ONLINE JOB SEARCH GUIDE
Job Searching Online is the New Way to Look For Employment
It goes without saying that you should have an idea of the type of job you are looking for before you even begin. It will probably be one of the first things you are asked, and if you don't have a good answer, people will not be able to help you much. Make this your first step. If you need help, there are plenty of resources online to help you decide. Get support for your job search. Let friends, family, colleagues, school employment counselors--anyone you can think of--know that you are looking for a job. Collect information on the jobs that interest you, and be sure your resume is in order. If you don't already have your own email address, get one. There are plenty of places to get free email accounts, including Yahoo, Hotmail, and Mail.com.
Online Help For Your Job Search
We've pulled together some online sources to guide you in your quest for a new job. There are informational articles on some of these sites, as well as job openings, qualifications, and more.
- Job-hunt.org is an online job search guide, helping you find work, including articles to guide you as you search.
- Monster.com advertises itself as the biggest and most comprehensive internet job search engine on the web. They offer an extensive job/career search database.
- Yahoo HotJobs: Search for jobs, post your resume, compare salaries and find career advice and research. Thousands of new jobs listed daily.
- Jobster.com is another good site, they list thousands of opening in all areas.
I'm Ready to Start My Search, Now What?
It's been estimated that there are more than 80,000 job search sites online. You can't possibly use them all. Select a few that seem to have jobs you are interested in and qualified for. Read the article on job-hunt.com titled "Finding the Job Opportunities" for more ideas on searching. Read the one about choosing a job site as well. There are some phony sites out there, you only want to use the good ones. If you or your friends have not heard of the site, be wary. Follow up on the places you have left your online resume. Send your resume and cover letter to the company via the old-fashioned snail mail too, as a back up. With so much spam out there, many companies have set up filters to take care of the spam, but sometimes non-spam emails end up there too. After a reasonable length of time, check back with a phone call to be sure your resume was received, and to let them know you are still interested if the job is still open. Keep track of the places you've left your resume, and include contact information if you have heard back from one of the companies you have applied to, or have talked to someone in the firm. Remember to drop a thank-you note to anyone who has considered your application. That one small act may be what gets you the job.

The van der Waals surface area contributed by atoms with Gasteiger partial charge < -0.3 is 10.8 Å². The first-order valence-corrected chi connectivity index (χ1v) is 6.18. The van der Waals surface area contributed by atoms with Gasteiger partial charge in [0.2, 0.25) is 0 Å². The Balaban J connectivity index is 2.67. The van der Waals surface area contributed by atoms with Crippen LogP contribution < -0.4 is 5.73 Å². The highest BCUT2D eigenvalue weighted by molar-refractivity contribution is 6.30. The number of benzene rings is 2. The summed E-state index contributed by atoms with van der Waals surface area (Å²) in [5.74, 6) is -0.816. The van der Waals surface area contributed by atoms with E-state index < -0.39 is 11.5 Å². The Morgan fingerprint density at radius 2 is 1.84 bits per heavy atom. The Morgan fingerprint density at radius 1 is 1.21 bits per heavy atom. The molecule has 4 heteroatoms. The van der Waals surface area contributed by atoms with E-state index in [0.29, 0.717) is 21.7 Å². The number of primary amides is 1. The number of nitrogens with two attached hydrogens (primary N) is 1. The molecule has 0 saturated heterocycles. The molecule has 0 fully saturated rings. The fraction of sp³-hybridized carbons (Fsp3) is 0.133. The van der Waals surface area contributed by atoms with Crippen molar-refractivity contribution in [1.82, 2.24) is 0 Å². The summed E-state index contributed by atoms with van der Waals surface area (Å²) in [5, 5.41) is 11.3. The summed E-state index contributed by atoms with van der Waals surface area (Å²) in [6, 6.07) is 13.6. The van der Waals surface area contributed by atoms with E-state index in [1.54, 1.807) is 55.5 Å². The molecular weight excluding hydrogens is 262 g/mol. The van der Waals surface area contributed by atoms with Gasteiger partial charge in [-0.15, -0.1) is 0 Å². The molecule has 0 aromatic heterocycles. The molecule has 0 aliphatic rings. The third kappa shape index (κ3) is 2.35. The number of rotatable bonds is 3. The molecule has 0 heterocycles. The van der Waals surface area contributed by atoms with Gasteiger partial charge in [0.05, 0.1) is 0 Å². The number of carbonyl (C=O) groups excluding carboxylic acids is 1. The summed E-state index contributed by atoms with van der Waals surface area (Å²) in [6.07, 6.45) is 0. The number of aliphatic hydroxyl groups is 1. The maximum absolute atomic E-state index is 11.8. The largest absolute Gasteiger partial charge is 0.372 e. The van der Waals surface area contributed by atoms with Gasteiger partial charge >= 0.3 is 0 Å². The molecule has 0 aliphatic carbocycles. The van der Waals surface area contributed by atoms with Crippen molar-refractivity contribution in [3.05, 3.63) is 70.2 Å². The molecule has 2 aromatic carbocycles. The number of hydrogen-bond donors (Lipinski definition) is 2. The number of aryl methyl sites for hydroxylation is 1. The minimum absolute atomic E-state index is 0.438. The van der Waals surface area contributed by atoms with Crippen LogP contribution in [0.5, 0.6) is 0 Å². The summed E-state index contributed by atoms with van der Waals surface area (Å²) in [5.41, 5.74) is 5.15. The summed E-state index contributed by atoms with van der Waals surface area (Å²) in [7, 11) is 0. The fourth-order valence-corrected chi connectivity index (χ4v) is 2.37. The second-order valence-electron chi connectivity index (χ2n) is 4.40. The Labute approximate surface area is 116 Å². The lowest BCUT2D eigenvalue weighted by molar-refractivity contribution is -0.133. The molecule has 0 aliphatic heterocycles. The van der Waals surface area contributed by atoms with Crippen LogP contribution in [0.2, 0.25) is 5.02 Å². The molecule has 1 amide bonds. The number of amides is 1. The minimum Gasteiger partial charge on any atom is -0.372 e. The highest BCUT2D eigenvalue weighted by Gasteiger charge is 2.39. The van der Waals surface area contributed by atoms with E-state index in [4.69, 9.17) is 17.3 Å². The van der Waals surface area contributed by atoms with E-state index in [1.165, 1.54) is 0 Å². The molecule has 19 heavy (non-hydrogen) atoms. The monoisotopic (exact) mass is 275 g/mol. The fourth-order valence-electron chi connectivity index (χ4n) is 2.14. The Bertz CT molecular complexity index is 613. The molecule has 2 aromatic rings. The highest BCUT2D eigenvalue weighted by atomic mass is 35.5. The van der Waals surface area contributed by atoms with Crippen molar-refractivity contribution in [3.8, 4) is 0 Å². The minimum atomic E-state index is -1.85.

One thing that applies whether you are searching online or in person, is to learn as much as you can about the company you've applied to. Even if you have applied in person, they will more than likely have a web site you can look at for more information. Doing this extra research demonstrates to the potential employer that you are taking your job search seriously, and that you will probably make a good employee. When it comes to email, DO NOT USE YOUR PRESENT COMPANY'S EMAIL SYSTEM. It's tacky, and could cost you your present job if you are found out. Use a "normal" sounding email address. Now is not the time to use something like "smartypants@--" If you don't have a normal-sounding email address, get one. Use a good subject line too. Nothing that will attract spam filters, or make the reader think you're sending a joke. It's recommended that you use a signature line following your closing. This should give your name, perhaps your current job title, and email address.
Remember these tips and the ones you've found online, and you should have an advantage over many who do not know how to do an effective job search. Good luck!